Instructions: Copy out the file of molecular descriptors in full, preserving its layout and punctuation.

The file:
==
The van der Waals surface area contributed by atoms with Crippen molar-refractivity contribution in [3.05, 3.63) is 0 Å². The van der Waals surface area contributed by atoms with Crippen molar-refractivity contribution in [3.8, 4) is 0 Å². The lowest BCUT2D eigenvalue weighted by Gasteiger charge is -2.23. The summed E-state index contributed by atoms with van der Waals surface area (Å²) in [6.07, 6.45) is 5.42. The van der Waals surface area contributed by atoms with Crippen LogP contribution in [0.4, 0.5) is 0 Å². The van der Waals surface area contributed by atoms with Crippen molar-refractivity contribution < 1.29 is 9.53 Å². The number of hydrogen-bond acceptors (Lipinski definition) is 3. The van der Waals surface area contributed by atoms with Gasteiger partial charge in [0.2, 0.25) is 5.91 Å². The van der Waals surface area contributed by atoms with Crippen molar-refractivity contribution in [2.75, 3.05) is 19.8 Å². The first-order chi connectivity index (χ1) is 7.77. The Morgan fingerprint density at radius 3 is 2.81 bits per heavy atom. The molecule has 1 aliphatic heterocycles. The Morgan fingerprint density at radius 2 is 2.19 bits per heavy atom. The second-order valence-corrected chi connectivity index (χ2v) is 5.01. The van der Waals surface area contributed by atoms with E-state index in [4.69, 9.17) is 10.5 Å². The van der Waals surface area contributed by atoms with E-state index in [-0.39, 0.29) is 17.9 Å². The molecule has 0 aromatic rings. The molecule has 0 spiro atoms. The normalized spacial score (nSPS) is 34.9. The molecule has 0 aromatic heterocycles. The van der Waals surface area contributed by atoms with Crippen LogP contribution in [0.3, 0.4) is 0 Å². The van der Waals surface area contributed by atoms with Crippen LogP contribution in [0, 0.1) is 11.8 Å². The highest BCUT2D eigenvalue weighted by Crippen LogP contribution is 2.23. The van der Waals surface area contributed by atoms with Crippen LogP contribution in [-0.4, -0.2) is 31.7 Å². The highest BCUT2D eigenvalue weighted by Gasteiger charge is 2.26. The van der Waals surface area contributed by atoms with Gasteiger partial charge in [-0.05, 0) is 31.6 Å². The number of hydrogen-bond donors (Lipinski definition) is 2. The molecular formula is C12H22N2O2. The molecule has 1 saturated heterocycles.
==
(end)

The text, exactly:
The van der Waals surface area contributed by atoms with Crippen molar-refractivity contribution in [3.05, 3.63) is 0 Å². The van der Waals surface area contributed by atoms with Crippen molar-refractivity contribution in [3.8, 4) is 0 Å². The lowest BCUT2D eigenvalue weighted by Gasteiger charge is -2.23. The summed E-state index contributed by atoms with van der Waals surface area (Å²) in [6.07, 6.45) is 5.42. The van der Waals surface area contributed by atoms with Crippen LogP contribution in [0.4, 0.5) is 0 Å². The van der Waals surface area contributed by atoms with Crippen molar-refractivity contribution < 1.29 is 9.53 Å². The number of hydrogen-bond acceptors (Lipinski definition) is 3. The van der Waals surface area contributed by atoms with Gasteiger partial charge in [0.2, 0.25) is 5.91 Å². The van der Waals surface area contributed by atoms with Crippen molar-refractivity contribution in [2.75, 3.05) is 19.8 Å². The first-order chi connectivity index (χ1) is 7.77. The Morgan fingerprint density at radius 3 is 2.81 bits per heavy atom. The molecule has 1 aliphatic heterocycles. The Morgan fingerprint density at radius 2 is 2.19 bits per heavy atom. The second-order valence-corrected chi connectivity index (χ2v) is 5.01. The van der Waals surface area contributed by atoms with E-state index in [4.69, 9.17) is 10.5 Å². The van der Waals surface area contributed by atoms with E-state index in [-0.39, 0.29) is 17.9 Å². The molecule has 0 aromatic rings. The molecule has 0 spiro atoms. The normalized spacial score (nSPS) is 34.9. The molecule has 0 aromatic heterocycles. The van der Waals surface area contributed by atoms with Crippen LogP contribution in [0.3, 0.4) is 0 Å². The van der Waals surface area contributed by atoms with Crippen LogP contribution in [0, 0.1) is 11.8 Å². The highest BCUT2D eigenvalue weighted by Crippen LogP contribution is 2.23. The van der Waals surface area contributed by atoms with Crippen LogP contribution in [-0.4, -0.2) is 31.7 Å². The highest BCUT2D eigenvalue weighted by Gasteiger charge is 2.26. The van der Waals surface area contributed by atoms with Gasteiger partial charge in [-0.05, 0) is 31.6 Å². The number of hydrogen-bond donors (Lipinski definition) is 2. The molecular formula is C12H22N2O2. The molecule has 1 saturated heterocycles.